Rhys has taught Macroeconomics at the University of Warwick and is currently teaching International Finance at the University of Oxford. He is on leave from the Federal Reserve Bank of San Francisco, where he works as an Economist, specialising in asset pricing, decision-making under uncertainty and empirical and theoretical work on bank regulation, particularly with regard to stress testing.
Rhys specialises in asset pricing, decision-making under uncertainty and empirical and theoretical work on bank regulation, particularly with regard to stress testing. More recently, Rhys’s work has concentrated on bank behaviour and financial regulation. He has studied models used to create stress test scenarios and how banks respond to damaging shocks – topics that have been of particular relevance since the financial crisis and Great Recession. Reflecting his interests in these topics, Rhys is currently working as an academic consultant in the financial stability section of the Bank of England.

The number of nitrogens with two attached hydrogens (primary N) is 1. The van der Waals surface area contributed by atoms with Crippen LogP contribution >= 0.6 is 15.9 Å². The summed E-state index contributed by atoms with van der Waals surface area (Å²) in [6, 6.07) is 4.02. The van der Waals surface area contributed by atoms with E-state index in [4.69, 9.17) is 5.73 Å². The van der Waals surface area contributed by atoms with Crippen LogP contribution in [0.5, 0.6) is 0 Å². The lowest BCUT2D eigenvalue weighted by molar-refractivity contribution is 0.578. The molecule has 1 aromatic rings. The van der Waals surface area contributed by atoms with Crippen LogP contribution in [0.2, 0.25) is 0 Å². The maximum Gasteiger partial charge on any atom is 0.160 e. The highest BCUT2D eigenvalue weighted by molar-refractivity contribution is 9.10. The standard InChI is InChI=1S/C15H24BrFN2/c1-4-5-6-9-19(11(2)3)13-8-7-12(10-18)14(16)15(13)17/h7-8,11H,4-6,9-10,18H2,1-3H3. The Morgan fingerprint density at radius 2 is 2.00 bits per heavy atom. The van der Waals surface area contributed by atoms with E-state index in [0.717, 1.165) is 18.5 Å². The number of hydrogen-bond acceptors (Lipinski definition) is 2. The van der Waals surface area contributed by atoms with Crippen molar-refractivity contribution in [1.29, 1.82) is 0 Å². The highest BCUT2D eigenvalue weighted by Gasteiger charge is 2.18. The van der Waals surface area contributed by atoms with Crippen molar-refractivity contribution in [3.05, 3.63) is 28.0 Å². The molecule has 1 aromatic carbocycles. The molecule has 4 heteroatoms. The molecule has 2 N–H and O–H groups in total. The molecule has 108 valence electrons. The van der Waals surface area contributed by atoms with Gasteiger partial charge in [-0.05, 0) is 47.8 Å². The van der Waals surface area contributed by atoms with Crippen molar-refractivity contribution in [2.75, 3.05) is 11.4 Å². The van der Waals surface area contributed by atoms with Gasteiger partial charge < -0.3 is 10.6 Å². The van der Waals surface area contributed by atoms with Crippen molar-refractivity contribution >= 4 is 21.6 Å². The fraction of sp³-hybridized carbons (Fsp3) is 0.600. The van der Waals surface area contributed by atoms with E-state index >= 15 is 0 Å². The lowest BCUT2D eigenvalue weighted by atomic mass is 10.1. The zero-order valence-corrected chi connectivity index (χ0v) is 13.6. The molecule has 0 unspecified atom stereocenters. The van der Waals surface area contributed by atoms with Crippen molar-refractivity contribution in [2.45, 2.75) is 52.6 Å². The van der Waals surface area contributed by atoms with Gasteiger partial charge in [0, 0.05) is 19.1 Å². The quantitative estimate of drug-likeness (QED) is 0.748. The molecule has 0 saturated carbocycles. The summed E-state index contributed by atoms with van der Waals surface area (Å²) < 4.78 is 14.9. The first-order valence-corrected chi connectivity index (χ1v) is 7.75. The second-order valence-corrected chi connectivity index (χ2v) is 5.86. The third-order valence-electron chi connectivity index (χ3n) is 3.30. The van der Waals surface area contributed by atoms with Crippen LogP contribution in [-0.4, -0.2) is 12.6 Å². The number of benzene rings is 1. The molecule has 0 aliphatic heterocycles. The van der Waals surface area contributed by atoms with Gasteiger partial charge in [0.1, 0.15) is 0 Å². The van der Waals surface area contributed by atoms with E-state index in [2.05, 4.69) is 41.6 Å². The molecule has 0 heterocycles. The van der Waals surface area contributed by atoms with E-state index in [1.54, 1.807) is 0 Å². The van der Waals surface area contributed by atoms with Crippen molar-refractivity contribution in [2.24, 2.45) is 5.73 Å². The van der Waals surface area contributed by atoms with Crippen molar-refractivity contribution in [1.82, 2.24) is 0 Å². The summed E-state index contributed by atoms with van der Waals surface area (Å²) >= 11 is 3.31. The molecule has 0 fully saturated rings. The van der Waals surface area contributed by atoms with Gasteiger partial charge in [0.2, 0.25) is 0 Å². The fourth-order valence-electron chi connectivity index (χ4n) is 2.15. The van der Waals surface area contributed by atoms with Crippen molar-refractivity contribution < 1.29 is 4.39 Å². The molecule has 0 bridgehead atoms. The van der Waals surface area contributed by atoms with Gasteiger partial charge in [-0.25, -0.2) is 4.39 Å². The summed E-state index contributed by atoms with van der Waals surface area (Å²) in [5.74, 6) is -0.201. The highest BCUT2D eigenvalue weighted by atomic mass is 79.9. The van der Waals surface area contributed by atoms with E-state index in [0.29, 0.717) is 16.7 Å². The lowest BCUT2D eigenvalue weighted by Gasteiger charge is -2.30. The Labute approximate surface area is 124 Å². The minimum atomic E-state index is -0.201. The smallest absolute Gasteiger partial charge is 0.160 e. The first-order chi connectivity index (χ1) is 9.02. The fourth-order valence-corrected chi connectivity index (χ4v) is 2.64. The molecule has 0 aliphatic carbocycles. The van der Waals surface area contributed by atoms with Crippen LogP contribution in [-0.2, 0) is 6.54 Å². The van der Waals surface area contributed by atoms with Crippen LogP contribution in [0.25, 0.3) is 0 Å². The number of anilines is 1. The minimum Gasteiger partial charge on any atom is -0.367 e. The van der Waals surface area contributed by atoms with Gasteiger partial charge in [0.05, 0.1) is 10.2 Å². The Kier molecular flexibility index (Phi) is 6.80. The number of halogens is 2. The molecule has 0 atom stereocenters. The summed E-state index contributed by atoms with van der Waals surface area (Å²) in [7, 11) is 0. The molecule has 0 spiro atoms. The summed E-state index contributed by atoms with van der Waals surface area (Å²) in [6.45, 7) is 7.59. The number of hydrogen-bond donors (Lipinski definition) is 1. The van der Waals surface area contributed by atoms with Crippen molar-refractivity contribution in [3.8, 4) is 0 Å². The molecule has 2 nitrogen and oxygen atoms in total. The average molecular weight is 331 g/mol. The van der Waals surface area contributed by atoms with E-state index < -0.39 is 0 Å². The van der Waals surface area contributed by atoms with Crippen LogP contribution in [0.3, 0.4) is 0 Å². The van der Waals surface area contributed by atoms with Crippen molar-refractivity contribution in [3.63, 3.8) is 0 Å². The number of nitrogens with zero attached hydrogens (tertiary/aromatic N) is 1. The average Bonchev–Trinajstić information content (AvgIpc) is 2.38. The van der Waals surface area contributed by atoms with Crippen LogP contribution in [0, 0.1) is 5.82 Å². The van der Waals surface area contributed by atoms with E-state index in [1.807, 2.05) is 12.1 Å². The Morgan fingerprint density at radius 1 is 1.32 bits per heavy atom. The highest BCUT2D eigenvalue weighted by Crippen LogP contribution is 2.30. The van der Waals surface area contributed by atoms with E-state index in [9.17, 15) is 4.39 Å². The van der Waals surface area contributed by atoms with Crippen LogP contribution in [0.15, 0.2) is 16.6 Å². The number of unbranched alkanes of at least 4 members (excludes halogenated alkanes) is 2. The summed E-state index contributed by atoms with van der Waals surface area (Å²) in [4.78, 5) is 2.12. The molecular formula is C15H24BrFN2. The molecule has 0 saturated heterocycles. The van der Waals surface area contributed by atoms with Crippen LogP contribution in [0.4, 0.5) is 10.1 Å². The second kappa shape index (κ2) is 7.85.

After his undergraduate and masters studies at the University of Cambridge, Rhys completed his PhD at New York University, under the supervision of Thomas Sargent.
Rhys has mainly studied the behavioural and asset price implications of agents’ aversion to ambiguity or ‘unknown unknowns’. This work has been published in the American Economic Review, the Journal of Monetary Economics and the Journal of Economic Theory.